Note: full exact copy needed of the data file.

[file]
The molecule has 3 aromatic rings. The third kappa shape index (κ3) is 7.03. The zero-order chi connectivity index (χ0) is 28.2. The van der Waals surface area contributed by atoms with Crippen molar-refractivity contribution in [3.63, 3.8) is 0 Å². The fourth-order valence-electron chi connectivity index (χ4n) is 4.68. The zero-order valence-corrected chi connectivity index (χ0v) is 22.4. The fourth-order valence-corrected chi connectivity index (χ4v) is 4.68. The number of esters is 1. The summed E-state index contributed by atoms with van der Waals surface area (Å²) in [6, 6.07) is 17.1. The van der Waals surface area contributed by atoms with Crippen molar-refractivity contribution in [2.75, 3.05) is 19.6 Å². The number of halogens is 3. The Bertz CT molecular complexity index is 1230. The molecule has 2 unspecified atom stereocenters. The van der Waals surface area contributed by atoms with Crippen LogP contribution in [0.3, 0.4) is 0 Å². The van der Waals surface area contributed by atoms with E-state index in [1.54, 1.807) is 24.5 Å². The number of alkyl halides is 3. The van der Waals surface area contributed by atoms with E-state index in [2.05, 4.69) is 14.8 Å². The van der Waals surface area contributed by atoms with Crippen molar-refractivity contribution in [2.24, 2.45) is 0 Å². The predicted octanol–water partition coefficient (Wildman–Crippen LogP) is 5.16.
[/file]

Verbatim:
The molecule has 3 aromatic rings. The third kappa shape index (κ3) is 7.03. The zero-order chi connectivity index (χ0) is 28.2. The van der Waals surface area contributed by atoms with Crippen molar-refractivity contribution in [3.63, 3.8) is 0 Å². The fourth-order valence-electron chi connectivity index (χ4n) is 4.68. The zero-order valence-corrected chi connectivity index (χ0v) is 22.4. The fourth-order valence-corrected chi connectivity index (χ4v) is 4.68. The number of esters is 1. The summed E-state index contributed by atoms with van der Waals surface area (Å²) in [6, 6.07) is 17.1. The van der Waals surface area contributed by atoms with Crippen molar-refractivity contribution in [2.75, 3.05) is 19.6 Å². The number of halogens is 3. The Bertz CT molecular complexity index is 1230. The molecule has 2 unspecified atom stereocenters. The van der Waals surface area contributed by atoms with Crippen LogP contribution in [0.3, 0.4) is 0 Å². The van der Waals surface area contributed by atoms with E-state index in [1.54, 1.807) is 24.5 Å². The number of alkyl halides is 3. The van der Waals surface area contributed by atoms with E-state index in [2.05, 4.69) is 14.8 Å². The van der Waals surface area contributed by atoms with Crippen molar-refractivity contribution in [2.24, 2.45) is 0 Å². The predicted octanol–water partition coefficient (Wildman–Crippen LogP) is 5.16.